Post pictures then. Ziplocs are a different polypropylene and as stated there are multiple layers and a single ziploc is not representative anyway. Your experiment is already flawed. You'd have to be in Rhinelander, WI on a truck and then airplane which cargo hold is not temperature controlled to do an accurate representation...This is all I'm going to say is there's too much oversimplification when it comes to experiments and this is not something that in reality can be duplicated in someone's home.
 
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Thales

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Heat packs are put on top of the styro lid for 3 reasons. 1) If they get wet they stop working, and they are more likely to get wet on the bottom of the box 2) they need air to work, and they get better access to air while not covered in plastic bags 3) if the bags are on top, they can over heat the bags (same reason you don't sit on a space heater). This is from thousands of shipments over decades and hundreds of companies doing the shipping.

I think anyone that orders live animals in the mail from the middle of November till the second week of January is nuts, even in a year without covid. You are really throwing the knuckle bones no matter how many heat packs they put in the box. YMMV
 

Thales

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Then they shouldn't sell, and if they do and are going to continue to ship during these times then they are dang well just as responsible especially if they know their carrier can't make the times necessary but it's in Fedex policy for live shipments to be PRIORITY.
Can you point me to where you found that FEDEX makes live shipments a priority? Thanks
 

arking_mark

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Post pictures then. Ziplocs are a different polypropylene and as stated there are multiple layers and a single ziploc is not representative anyway. Your experiment is already flawed. You'd have to be in Rhinelander, WI on a truck and then airplane which cargo hold is not temperature controlled to do an accurate representation...This is all I'm going to say is there's too much oversimplification when it comes to experiments and this is not something that in reality can be duplicated in someone's home.

Post pictures then. Ziplocs are a different polypropylene and as stated there are multiple layers and a single ziploc is not representative anyway. Your experiment is already flawed. You'd have to be in Rhinelander, WI on a truck and then airplane which cargo hold is not temperature controlled to do an accurate representation...This is all I'm going to say is there's too much oversimplification when it comes to experiments and this is not something that in reality can be duplicated in someone's home.
Chill out. This is just a quick experiment to see what happens with two small hand warmers, a bag of water, and a Styrofoam box.

Results for the 1st 40 minutes or so are a .5 degree rise in temp. From 76.2 to 76.7. There was a quick initial raise in the 1st 20 minutes or so and then it flattened out.

I decided to see if the hand warmers were still warm and the were not. I shook them up again and they got warm. So indeed we have a "flawed" experiment as the hand warmers seem to stop working when they don't have access to air, which is a key component to oxidization which is how they produce heat.

So putting these type of warmers directly under bags would probably provide initial heat, but may quickly cease to produce heat as the potential lack of oxygen would inhibit the reaction that produces heat.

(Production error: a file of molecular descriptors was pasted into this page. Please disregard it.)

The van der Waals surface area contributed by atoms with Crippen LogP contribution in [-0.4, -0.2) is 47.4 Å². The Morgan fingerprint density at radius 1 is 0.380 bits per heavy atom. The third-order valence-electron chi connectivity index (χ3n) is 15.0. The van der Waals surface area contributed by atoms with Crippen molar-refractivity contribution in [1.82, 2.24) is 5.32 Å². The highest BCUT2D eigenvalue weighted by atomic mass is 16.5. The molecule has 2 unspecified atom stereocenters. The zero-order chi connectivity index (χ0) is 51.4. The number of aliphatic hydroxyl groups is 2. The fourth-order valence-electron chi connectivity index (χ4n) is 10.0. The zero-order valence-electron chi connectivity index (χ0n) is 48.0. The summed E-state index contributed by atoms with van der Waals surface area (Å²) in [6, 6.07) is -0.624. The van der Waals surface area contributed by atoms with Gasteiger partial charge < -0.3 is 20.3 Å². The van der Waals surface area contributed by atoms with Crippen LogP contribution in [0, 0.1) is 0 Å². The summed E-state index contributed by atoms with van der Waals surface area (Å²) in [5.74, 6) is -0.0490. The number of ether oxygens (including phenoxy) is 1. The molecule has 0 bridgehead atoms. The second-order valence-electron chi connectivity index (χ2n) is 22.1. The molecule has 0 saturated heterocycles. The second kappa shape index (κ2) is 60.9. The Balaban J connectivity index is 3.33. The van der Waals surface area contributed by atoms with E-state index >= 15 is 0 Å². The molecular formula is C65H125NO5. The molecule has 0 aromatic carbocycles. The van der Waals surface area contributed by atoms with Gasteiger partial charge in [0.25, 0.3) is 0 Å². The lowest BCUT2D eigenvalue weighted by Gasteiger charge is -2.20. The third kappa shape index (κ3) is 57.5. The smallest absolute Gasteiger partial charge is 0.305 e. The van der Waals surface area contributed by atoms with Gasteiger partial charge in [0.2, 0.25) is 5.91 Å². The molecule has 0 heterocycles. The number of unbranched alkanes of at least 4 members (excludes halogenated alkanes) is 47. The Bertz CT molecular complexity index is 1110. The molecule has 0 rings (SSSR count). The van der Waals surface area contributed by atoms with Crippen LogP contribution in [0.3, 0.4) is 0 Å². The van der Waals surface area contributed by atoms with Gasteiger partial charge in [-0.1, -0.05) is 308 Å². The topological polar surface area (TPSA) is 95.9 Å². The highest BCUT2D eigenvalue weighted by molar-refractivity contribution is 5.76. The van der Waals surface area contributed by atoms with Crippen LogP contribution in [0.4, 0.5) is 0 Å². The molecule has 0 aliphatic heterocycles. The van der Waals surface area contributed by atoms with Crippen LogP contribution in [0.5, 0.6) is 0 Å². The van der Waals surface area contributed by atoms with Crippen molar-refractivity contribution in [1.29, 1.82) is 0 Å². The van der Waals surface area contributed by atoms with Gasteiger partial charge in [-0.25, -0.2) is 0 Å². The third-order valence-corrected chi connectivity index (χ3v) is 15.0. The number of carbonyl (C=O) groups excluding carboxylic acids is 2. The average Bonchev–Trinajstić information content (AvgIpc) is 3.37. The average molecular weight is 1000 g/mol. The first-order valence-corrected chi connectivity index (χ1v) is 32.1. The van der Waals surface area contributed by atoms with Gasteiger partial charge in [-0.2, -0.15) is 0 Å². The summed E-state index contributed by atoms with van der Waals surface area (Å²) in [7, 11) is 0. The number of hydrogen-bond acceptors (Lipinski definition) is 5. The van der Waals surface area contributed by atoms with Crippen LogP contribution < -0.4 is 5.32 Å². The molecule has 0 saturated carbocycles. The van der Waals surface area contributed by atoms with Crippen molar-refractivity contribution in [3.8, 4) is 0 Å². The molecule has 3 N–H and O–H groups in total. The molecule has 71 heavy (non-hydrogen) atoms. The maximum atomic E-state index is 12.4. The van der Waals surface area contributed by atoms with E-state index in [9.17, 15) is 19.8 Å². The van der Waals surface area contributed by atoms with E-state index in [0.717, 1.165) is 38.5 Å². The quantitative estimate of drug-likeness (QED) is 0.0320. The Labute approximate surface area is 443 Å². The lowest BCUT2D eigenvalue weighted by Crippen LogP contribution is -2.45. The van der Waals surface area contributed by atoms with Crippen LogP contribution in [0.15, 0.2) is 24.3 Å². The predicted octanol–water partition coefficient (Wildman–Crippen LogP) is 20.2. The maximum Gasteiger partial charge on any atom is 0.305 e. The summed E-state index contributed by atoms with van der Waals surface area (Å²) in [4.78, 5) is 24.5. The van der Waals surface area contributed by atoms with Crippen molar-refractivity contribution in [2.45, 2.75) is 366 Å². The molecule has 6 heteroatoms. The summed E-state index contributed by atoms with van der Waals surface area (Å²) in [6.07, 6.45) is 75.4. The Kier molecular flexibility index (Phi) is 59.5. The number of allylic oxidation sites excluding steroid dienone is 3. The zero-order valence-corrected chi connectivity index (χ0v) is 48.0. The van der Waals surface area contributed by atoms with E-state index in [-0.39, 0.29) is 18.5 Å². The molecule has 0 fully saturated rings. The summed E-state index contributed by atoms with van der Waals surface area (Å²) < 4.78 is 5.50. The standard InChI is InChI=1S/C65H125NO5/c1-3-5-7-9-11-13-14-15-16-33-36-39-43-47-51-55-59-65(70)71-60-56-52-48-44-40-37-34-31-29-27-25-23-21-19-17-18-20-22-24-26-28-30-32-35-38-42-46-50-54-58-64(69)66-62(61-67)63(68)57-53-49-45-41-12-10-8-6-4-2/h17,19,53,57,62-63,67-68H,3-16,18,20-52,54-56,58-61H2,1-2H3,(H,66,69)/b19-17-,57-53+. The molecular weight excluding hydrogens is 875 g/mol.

arking_mark

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Chill out. This is just a quick experiment to see what happens with two small hand warmers, a bag of water, and a Styrofoam box.

Results for the 1st 40 minutes or so are a .5 degree rise in temp. From 76.2 to 76.7. There was a quick initial raise in the 1st 20 minutes or so and then it flattened out.

I decided to see if the hand warmers were still warm and the were not. I shook them up again and they got warm. So indeed we have a "flawed" experiment as the hand warmers seem to stop working when they don't have access to air, which is a key component to oxidization which is how they produce heat.

So putting these type of warmers directly under bags would probably provide initial heat, but may quickly cease to produce heat as the potential lack of oxygen would inhibit the reaction that produces heat.
...and in fact after shaking them up again temp has risen from 76.7 to 77 in about 10ish minutes.
 

JoshH

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So putting these type of warmers directly under bags would probably provide initial heat, but may quickly cease to produce heat as the potential lack of oxygen would inhibit the reaction that produces heat.

I wonder if the relatively "Sealed" nature of the styrofoam boxes themselves can reduce the efficiency of the heat packs as there is only a relatively limited supply of oxygen in a foam box. I can't imagine much oxygen penetration though the foam box itself especially with the lids taped shut as they so often are.
 

arking_mark

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I wonder if the relatively "Sealed" nature of the styrofoam boxes themselves can reduce the efficiency of the heat packs as there is only a relatively limited supply of oxygen in a foam box. I can't imagine much oxygen penetration though the foam box itself especially with the lids taped shut as they so often are.
I'm pretty sure that live shipments I have received in the past have warm packs...but I don't 100% remember.
 

arking_mark

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...and in fact after shaking them up again temp has risen from 76.7 to 77 in about 10ish minutes.

Shook the hand warmers one last time and temp has gone from 77 to 77.2... so a full degree in a relatively short time when we started this experiment.

Nothing conclusive, but I would draw the following from this:
1. Heat packs directly under a plastic bag of water may cease to work.
2. If they don't cease to work, they may over heat the water.